4. Site of the Lincoln House Hotel

501 Broadway St.

The Lincoln House, one of the grandest hotels between St. Louis and Chicago, stood on this spot from 1854 to 1870. All the political luminaries of the day, including Abraham Lincoln, Stephen A. Douglas, David Davis and Richard Oglesby, crossed its threshold at one time or another The Lincoln House was a two-story frame structure that fronted the railroad tracks and featured a large veranda.

5. Robert Latham home site

400 N. Kickapoo St.

Robert B. Latham joined John D. Gillett and Virgil Hickox in founding the town of Lincoln in 1853. Abraham Lincoln, other lawyers and judges were often guests at his house.

6. Logan County Courthouse

When Lincoln became the county seat in 1853, a courthouse was built on this spot. A second courthouse was built in 1858 and remained in use until the early 20th century, when it was replaced with the current building. Abraham Lincoln practiced law and attended political functions in the first two courthouses built on the square. A statue of Lincoln stands in this courthouse. A Civil War monument and cannon sit on the north side of the courthouse grounds.

7. Lincoln lot site

523 Pulaski St.

A plaque located on the right-hand side of this store identifies the location as a lot Lincoln once owned. James Primm, in need of money, approached former Illinois Gov. Joel Matteson for a $400 advance. Matteson directed him to have Lincoln sign a note as Primm's guarantor. Lincoln co-signed the note. Later Primm defaulted and Lincoln had to pay the note. Eventually Primm deeded Lincoln this property in recompense.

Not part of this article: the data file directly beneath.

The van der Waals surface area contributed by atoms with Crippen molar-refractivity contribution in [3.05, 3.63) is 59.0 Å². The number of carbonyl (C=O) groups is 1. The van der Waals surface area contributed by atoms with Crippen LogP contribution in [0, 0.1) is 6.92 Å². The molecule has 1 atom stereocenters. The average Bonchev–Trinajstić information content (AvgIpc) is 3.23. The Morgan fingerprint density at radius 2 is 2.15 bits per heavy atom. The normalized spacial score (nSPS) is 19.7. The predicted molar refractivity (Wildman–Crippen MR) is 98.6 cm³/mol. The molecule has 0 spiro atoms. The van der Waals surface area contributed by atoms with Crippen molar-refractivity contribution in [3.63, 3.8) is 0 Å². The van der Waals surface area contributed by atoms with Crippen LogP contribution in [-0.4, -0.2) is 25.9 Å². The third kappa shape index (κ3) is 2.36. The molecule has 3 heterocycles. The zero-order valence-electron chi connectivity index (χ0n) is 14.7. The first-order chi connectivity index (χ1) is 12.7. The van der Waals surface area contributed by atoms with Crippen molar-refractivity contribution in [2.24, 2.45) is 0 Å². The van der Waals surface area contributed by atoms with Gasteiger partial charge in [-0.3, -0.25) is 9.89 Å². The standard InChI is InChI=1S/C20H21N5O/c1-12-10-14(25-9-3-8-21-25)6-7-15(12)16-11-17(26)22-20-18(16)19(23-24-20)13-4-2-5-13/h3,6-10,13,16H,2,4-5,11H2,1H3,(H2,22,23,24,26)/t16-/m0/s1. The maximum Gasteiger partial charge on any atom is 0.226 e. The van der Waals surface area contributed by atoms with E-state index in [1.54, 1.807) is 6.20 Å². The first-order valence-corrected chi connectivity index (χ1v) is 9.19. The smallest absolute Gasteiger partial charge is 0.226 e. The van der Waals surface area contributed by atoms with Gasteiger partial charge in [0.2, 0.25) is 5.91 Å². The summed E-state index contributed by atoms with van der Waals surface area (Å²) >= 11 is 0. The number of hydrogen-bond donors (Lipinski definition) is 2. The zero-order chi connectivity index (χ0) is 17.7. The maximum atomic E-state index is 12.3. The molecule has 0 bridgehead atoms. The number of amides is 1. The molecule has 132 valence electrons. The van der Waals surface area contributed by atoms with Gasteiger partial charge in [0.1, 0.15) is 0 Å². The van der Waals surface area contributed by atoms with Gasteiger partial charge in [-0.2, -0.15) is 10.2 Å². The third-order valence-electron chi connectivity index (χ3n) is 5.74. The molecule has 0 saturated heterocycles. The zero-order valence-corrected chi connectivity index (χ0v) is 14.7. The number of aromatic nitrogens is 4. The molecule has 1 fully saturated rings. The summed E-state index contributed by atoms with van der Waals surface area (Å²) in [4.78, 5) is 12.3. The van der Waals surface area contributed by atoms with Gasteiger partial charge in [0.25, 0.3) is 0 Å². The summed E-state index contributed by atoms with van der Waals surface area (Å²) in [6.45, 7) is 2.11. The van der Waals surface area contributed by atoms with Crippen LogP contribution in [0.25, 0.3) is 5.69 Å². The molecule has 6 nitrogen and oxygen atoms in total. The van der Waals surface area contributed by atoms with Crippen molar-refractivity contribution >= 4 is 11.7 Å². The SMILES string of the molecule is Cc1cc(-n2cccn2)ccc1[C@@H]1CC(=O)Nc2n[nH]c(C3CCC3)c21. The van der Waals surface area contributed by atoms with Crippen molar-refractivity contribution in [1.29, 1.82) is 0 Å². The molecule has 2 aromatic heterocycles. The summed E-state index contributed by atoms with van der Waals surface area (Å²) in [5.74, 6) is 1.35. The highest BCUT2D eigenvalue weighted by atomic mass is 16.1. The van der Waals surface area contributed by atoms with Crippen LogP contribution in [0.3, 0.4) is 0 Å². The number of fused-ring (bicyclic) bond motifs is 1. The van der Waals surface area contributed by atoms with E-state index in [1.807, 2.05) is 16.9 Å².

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8. Rustic Inn

412 Pulaski St.

In 1876 members of a counterfeiting gang met here to hatch a plot to steal Lincoln's corpse from its burial vault in Springfield. The gang had planned to hide Lincoln's body in the Indiana sand dunes on the shore of Lake Michigan and negotiate with the governor of Illinois for $200,000 in cash and the release of Ben Boyd. The bartender at the Rustic Inn overheard the plot and reported it to the authorities. The Secret Service later apprehended the gang members. Robert Todd Lincoln had his father's coffin encased in several tons of cement to prevent future attempts to steal the body.